The Netflix film Enola Holmes, which is based on The Enola Holmes Mysteries novels by Nancy Springer, explores the idea of Sherlock Holmes having a sister far better than Sherlock season 4 did. While Sherlock’s only sibling was his older brother Mycroft in the original Sherlock Holmes stories by Sir Arthur Conan Doyle (which included four novels and 56 short stories), Enola Holmes and Sherlock are two adaptations that added a younger sister to the Holmes family, but with two very different interpretations.
In Sherlock, Eurus Holmes (Sian Brooke), who is one year younger than her brother Sherlock (Benedict Cumberbatch), was the antagonist of the episode “The Final Problem.” Locked up in the high-security prison Sherrinford since her childhood, Eurus was considered a dangerous “era-defining genius” who used her intellect to “reprogram” people and manipulate them to do her will. While Enola’s (Millie Bobby Brown) proto-feminist ideals may have been considered dangerous to the patriarchal landscape of Victorian England, Enola Holmes is the complete opposite of Eurus, and instead uses her intellect to solve missing persons cases. While both Enola and Eurus share some similarities, such as the fact that their identities are defined by the meaning of their names, Enola is a better exemplification of the Holmes’ legacy in comparison to Eurus.
Unlike Eurus, whose genius was abstracted to such a high level that she basically just had superpowers, Enola lives up to her reputation as a Holmes and properly demonstrates her deductive skills. Enola solves her mother Eudoria’s (Helena Bonham Carter) anagrams, finds the location of her mother’s secret lab, and solves the mystery of who was trying to kill Viscount Tewksbury (Louis Partridge) before Sherlock - all in ways that the audience can follow along with. Enola cleverly evades her brothers and the suspicion of others by disguising herself as a widow and men from the working class, people in society who blend into the background (similar to Sherlock in the original stories), and even manages to turn corsets into a tactical advantage rather than a hindrance. While the audience is told that Eurus is a manipulative genius in Sherlock, her ability to reprogram people is never properly explained or demonstrated to the audience, which makes the great feats she accomplishes (such as convincing the Prison Governor to give her free rein of Sherrinford) seem more like magic than skill.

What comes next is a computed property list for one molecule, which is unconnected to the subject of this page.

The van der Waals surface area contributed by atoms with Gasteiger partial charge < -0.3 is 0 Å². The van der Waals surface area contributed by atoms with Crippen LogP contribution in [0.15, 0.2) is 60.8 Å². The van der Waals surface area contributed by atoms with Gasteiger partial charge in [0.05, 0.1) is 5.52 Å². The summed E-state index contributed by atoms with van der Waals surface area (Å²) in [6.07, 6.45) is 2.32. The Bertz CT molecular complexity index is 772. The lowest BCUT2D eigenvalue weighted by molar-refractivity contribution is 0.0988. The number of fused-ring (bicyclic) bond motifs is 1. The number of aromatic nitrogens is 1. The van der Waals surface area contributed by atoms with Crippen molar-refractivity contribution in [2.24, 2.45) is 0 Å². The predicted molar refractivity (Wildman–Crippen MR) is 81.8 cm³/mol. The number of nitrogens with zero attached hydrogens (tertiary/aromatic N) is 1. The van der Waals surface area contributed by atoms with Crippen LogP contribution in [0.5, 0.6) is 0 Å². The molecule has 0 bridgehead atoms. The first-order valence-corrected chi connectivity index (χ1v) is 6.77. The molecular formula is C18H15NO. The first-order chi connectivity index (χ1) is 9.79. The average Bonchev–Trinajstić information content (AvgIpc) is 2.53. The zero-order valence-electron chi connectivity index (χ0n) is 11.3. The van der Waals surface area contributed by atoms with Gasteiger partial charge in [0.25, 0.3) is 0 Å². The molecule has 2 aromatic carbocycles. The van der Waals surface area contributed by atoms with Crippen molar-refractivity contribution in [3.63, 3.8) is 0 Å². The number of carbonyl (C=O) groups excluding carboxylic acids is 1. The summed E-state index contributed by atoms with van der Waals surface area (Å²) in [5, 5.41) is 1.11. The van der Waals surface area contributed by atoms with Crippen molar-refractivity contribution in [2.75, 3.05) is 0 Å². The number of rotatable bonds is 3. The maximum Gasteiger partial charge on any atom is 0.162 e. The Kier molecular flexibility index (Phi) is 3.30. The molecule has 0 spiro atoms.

Since Sherlock Holmes is such an iconic character, the audience has built-in expectations for any adaptation associated with the detective, such as an intriguing mystery and an antisocial leading character. Enola Holmes delivers both. Along with his brother Mycroft, Sherlock’s brain is wired to approach things logically and he doesn’t care much for social graces. Enola maintains this family trait while making it her own, socially distancing herself from others because her mother taught her to rely on herself, and deviating from a woman’s traditional role in Victorian England through her unorthodox education, uncouth dressing habits, and free thinking ideals. While Sherlock and Enola share an innocent misunderstanding about attachments and normal social behavior, Eurus’ social deviancy is taken too far and she’s depicted more as a psychopath with violent tendencies.
The character of Enola also had the benefit of existing in an overall stronger story with deeper meaning. In Sherlock, Eurus takes over Sherrinford and devises a series of mind games to emotionally torment her brothers and Watson (Martin Freeman), which Sherlock only goes along with in order to save a little girl who is trapped alone on a plane in midair. A plot twist, however, reveals that Eurus was the little girl Sherlock was speaking to on the phone. She feels perpetually stuck by herself on that metaphorical plane and only ever wanted a friend - specifically her brother Sherlock. Since Eurus spent the majority of the episode violently killing innocent people, as well as emotionally traumatizing Sherlock, the twist that Eurus is lonely renders confusion rather than sympathy for her character.
Enola Holmes is a story about a female detective subjugated by the time period and society she lives in. Not only is Enola challenging traditional Victorian values, but she’s challenging the detective genre as a whole, since the Sherlock Holmes stories Enola Holmes evolved from originally followed the adventures of a male detective. When Enola breaks the fourth wall and states “the future is up to us” directly to the audience, it seems to signal that more Enola Holmes stories are to come that will continue to break the mold.